Wyoming powers ahead with Bill Gates-backed sodium-cooled nuclear generation plant

We wanted to post a dad joke about sodium, but we thought: Na, people will groan...


TerraPower – the Bill Gates-founded nuclear company – and Warren Buffett-owned PacifiCorp are hooking up to build a Natrium reactor at a decommissioned coal plant in Wyoming.

The exact location of the demonstration plant is not expected to be announced until the end of 2021. And those behind the scheme recognise that the project is still at an early stage with further project evaluation required as well as state and federal regulatory approvals.

However, once up and running the demonstration project is billed as being a “fully functioning power plant… intended to validate the design, construction and operational features of the Natrium technology,” the company said in a statement.

The project is based around a 345 MW sodium-cooled fast reactor with a molten salt-based energy storage system. According to boffins, the storage technology can boost the system’s output to 500 MW of power for more than five-and-a-half hours when needed, which is equivalent to the energy required to power around 400,000 homes.

If all is well and good, the Natrium plant should be able to integrate with renewable resources and could lead to faster, more cost-effective decarbonization of electricity generation.

Those behind the scheme also hope that this approach should help to reduce the complexity of similar projects and shave costs and the amount of time it takes to construct.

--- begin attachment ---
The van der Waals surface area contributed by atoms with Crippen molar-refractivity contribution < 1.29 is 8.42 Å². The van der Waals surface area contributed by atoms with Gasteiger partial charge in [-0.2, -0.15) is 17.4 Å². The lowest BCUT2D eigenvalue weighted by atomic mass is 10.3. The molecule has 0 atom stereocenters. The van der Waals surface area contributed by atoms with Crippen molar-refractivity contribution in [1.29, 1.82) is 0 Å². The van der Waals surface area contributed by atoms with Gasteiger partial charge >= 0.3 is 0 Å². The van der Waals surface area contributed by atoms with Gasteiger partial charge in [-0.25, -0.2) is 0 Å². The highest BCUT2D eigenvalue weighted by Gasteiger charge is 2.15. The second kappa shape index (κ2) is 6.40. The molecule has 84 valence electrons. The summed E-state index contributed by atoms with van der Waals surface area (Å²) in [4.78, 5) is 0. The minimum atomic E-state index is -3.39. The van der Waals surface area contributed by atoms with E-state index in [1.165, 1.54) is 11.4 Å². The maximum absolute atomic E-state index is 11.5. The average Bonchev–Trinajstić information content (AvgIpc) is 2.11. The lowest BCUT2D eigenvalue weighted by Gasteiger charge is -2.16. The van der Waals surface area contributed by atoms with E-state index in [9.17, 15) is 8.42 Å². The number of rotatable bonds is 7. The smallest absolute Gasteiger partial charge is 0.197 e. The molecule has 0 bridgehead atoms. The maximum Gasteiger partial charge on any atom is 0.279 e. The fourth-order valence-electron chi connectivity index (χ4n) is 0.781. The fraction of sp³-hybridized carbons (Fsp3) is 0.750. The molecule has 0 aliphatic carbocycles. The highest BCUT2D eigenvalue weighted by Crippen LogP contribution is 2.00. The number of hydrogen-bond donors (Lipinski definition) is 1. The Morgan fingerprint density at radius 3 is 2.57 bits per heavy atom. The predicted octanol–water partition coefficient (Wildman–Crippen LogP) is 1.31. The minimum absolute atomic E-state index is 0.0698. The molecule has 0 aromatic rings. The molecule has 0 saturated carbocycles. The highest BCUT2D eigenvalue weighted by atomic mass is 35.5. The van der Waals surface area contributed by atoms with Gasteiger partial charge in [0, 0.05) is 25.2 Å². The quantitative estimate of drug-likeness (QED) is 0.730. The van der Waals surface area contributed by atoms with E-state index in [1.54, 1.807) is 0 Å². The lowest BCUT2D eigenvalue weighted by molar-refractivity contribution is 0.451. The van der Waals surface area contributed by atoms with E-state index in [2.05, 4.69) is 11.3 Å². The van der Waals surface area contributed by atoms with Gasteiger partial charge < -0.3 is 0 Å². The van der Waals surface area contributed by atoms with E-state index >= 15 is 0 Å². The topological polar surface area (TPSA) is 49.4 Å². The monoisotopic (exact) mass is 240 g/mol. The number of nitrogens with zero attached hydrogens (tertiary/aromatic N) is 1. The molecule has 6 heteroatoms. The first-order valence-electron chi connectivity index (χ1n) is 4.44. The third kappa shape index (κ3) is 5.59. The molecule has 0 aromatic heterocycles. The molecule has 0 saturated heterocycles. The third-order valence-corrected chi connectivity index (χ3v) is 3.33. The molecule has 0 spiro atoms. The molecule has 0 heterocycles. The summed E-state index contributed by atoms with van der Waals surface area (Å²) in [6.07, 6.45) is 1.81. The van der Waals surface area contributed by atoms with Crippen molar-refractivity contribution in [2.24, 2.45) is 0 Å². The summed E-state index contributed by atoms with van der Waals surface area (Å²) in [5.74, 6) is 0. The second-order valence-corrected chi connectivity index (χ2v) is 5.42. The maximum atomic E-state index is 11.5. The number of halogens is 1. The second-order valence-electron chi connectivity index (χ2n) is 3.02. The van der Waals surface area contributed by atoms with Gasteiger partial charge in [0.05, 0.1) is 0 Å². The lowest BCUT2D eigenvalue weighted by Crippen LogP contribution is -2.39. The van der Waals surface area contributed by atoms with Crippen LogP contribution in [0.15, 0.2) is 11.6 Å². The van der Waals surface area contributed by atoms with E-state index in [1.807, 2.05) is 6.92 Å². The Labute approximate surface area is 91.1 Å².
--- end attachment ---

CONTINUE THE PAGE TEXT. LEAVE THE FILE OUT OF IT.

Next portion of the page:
Announcing the tie-up, Chris Levesque, president and CEO of TerraPower, said: “Together with PacifiCorp, we’re creating the energy grid of the future where advanced nuclear technologies provide good-paying jobs and clean energy for years to come.

“The Natrium technology was designed to solve a challenge utilities face as they work to enhance grid reliability and stability while meeting decarbonisation and emissions-reduction goals,” he added.

For those with a keen interest in leaner, greener power generation the announcement should spark plenty of interest and fuel some enlightened thought and discussion.

For those who like to read the runes differently, the fact that this plant is to be built on the site of an old coal mine in one of the US’ major coal-producing states will be enough to power a few grey cells - enough to raise a smile at least. ®


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